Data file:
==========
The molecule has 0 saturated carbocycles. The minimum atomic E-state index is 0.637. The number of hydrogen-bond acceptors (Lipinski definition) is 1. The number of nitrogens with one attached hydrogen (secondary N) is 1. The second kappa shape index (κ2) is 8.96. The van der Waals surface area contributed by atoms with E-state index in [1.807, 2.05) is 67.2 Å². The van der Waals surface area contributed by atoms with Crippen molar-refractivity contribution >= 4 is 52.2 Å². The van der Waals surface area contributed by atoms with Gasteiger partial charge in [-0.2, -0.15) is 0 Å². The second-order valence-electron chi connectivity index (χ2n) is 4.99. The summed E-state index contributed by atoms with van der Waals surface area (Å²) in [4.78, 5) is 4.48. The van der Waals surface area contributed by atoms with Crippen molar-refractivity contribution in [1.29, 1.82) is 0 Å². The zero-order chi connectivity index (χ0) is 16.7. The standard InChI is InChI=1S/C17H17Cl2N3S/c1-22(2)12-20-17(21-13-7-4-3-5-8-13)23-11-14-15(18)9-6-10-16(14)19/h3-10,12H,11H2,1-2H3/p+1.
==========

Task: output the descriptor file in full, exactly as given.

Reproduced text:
The molecule has 0 saturated carbocycles. The minimum atomic E-state index is 0.637. The number of hydrogen-bond acceptors (Lipinski definition) is 1. The number of nitrogens with one attached hydrogen (secondary N) is 1. The second kappa shape index (κ2) is 8.96. The van der Waals surface area contributed by atoms with E-state index in [1.807, 2.05) is 67.2 Å². The van der Waals surface area contributed by atoms with Crippen molar-refractivity contribution >= 4 is 52.2 Å². The van der Waals surface area contributed by atoms with Gasteiger partial charge in [-0.2, -0.15) is 0 Å². The second-order valence-electron chi connectivity index (χ2n) is 4.99. The summed E-state index contributed by atoms with van der Waals surface area (Å²) in [4.78, 5) is 4.48. The van der Waals surface area contributed by atoms with Crippen molar-refractivity contribution in [1.29, 1.82) is 0 Å². The zero-order chi connectivity index (χ0) is 16.7. The standard InChI is InChI=1S/C17H17Cl2N3S/c1-22(2)12-20-17(21-13-7-4-3-5-8-13)23-11-14-15(18)9-6-10-16(14)19/h3-10,12H,11H2,1-2H3/p+1.